Last Friday, I played AD&D for the first time.
Well, kind of. You know I’ve been the DM before. But this time, I was a player…you know, controlling a player character. One of the players from Hommlet offered to run us through U1: The Sinister Secret of Saltmarsh, which is proving to be a mysterious and very fun module after only a first session.
It can be hard for a GM to slip into the player’s seat and allow someone else to take over. So what did I learn from this experience, which I’ve had a few times before? How can a GM become a player with ease?
Pour your creative energy into your characterization
Being a Game Master means living “in the weeds,” so to speak. You have to know the rules. You have to know the NPCs. You have to know the story trajectory. You have to be able to spin a lot of plates.
But when you only have one plate to spin, it can feel…well…underwhelming! I’ll be honest: my first session as a player was a breath of fresh air. Not only did I want to see the mechanics of AD&D from the other side of the screen, I was really excited to play as a comrade alongside these players whom I really enjoy and appreciate as friends. That said, the newness will wear off. What do you do as a GM when you have that extra brain bandwidth to spend, but it’s not being spent?
One excellent option, of course, is to put that mental energy into characterization. Here’s what I mean: think deeply about how your character would act and do it in character. You don’t need to keep up with twenty NPCs, their accents, temperaments, and histories. You have one character, which means it should be pretty darn good.
Think about his voice. Think about her past. Think about what motivates them to act. And play it to the max.
My favorite moments in last week’s session were conversations between by my depressed half-elf druid, Turóque, and the self-named self-loathing minotaur, Carcass. [Carcass’ life theme is: “The only good minotaur is a dead minotaur. And Carcass wants to be a good minotaur.”] One character has a low view of himself, the other has a low view of the world. And as they interacted, there were some truly provocative and memorable moments. Of course, another player called it the most depressing conversation ever spoken in D&D, but that’s another thing altogether.
So, you’ve got extra brain space and creativity? Expend it on your characterization. Make your character come to life every moment that you can!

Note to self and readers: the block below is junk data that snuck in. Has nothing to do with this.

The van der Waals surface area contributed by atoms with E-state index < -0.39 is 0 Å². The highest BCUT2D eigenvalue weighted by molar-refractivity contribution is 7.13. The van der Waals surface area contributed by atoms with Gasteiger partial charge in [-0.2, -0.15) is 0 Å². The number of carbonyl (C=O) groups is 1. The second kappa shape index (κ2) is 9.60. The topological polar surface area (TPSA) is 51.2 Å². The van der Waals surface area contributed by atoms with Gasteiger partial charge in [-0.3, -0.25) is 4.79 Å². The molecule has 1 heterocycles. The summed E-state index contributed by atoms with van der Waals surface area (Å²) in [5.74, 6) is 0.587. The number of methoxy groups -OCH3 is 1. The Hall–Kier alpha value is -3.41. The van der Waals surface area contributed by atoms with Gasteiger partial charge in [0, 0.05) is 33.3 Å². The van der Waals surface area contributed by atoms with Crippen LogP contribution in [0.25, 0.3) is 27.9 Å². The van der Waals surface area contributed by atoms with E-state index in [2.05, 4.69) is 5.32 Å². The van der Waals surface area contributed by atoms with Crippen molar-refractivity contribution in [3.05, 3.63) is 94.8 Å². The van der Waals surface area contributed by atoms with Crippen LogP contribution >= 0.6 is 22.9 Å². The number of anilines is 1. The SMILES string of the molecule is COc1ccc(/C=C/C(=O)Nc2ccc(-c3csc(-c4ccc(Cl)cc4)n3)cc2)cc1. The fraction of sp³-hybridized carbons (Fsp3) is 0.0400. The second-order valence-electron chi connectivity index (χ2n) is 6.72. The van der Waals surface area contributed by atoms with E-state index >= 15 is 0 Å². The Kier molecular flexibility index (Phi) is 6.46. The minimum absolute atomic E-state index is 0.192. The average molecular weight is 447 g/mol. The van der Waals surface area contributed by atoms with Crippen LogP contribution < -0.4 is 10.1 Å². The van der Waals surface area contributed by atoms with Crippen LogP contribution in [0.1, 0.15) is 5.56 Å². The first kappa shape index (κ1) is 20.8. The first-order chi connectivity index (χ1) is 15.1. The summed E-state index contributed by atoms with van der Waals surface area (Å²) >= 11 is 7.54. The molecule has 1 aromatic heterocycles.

Dodge these GM-turned-player pitfalls
Of course, you know there are some particular dangers for the GM-turned-player. Here are a few as a way of warning:
- Remember that you’re no longer the refereeEvery GM adjudicates things differently. That said, it can be hard to be a player while another GM wields the rules differently from your style. It can be hard to be quiet—it can be hard to agree to disagree. So what should you do?
When you begin to notice a GM doing something different from your style, don’t interrupt him or her in the middle of the game. Instead, pay attention to how they do it. If it’s really a problem for you, talk to your GM after the game. But frankly, if it’s something as simple as what I mentioned above, you should be able to recognize, “Well, that’s different, but it’s really no big deal.” In the end, you’re not the Game Master. Quit worrying about the rules and just have fun!
- Don’t fill the silenceSilence is awkward for a GM. In fact, it’s much more awkward for GMs than it is for players. This is something I’ve learned from seventeen years of frequent public speaking. Silence always feels more awkward to the one leading the dialogue. And when a GM moves to the other side of the screen, silence can continue to feel more awkward than it really is.
For me, this was the most challenging part of being a player after a long stint of GMing. Because the other players are used to your leadership, it can be easy for you or your character to become the de facto leader, even though that might not fit your role in the party. Be cognizant of this challenge and, instead of interjecting yourself, defer responsibility. Here’s how:
- When there’s a silence at the table, close your mouth and redirect your gaze. Either look to the face/leader of your party or to the GM. When you fail to speak, somebody else is bound to.
- You can also ask a question, in character, to another player. This goes back to characterization again. Your character doesn’t have something to add to every situation. So defer when that’s the case!
Sure, doing these things is still kind of leading the other players, but at least you’re not running the show.
GM a side game
Of course, if you just can’t stand not GMing, this is also a great time to start a short-term side game. Get together a biweekly run at a new system you’re wanting to try. Try out online gaming for the first time! Or run a game for other GMs that never get to play! There are plenty of options out there for you, if you’re a GM who just can’t stand to not GM.
Of course, I’m glad to have a break. I’m still making progress in my Chasing the Dragon project, but I don’t have to spin all the plates this time. And that’s something I’m totally fine with.
Many thanks to Jason Rush, whom you may know from this podcast, who is DMing this current campaign! I look forward to many more enjoyable sessions as a player, good sir. And all of you can expect many more articles to come as a result of our stint in Saltmarsh.
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